CROSSVILLE, Tenn.—The path of totality is emptying out.
Soon after the the Great American Eclipse was over on Monday, hundreds of thousands of people began their migration home, many driving for hours, their eclipse glasses crumpled in the backseat like a ticket after a big show. Many are still on the road. They’ll show up to work tired and yawning, the skin under their eyes ringed with darkness, like a parting gift from the moon’s shadow over Earth. They will remember, in spurts, the fleeting image of a white ring hanging high in the violet sky, and feel their exhaustion was well worth it.
Before she started the drive back to Ohio, Katie Davis lay in the grass of a small clearing in Cumberland Mountain State Park in eastern Tennessee. Doug Hammock, her partner, prepared to pack up his telescope. Minutes ago, a wave of darkness had swept over the landscape and turned the sky into purple velvet, then roared away. Now the sun glowed with its usual midday intensity.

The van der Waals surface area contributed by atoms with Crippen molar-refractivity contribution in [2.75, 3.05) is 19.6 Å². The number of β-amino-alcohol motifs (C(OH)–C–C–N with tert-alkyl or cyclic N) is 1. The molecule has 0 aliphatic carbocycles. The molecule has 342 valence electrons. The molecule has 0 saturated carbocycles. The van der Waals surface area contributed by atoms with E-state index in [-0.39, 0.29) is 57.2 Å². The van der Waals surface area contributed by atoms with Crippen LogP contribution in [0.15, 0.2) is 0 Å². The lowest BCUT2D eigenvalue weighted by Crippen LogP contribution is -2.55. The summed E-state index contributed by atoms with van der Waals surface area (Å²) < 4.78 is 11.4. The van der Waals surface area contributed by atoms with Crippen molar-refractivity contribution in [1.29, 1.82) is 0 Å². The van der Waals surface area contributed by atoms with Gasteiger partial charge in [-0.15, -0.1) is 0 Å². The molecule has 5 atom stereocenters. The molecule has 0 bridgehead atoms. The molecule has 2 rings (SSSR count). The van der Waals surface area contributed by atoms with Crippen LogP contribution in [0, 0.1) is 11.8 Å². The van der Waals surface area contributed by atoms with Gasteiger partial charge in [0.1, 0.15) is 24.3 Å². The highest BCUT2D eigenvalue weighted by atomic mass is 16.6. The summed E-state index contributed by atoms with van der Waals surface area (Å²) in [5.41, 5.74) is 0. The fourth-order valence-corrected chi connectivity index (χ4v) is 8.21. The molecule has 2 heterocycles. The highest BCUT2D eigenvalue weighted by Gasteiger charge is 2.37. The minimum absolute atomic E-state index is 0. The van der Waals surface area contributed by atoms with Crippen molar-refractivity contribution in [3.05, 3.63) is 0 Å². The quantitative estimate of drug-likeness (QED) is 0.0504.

“It was the fastest two minutes of my life,” Davis said of the total solar eclipse.
There were plenty of things Davis and other eclipse spectators could prepare for as they planned their visit to totality, some for weeks or months. They reserved campsites and hotel rooms, charged their phones, slathered on sunscreen. What they couldn’t brace themselves for was how quick totality would be, and how they’d feel after.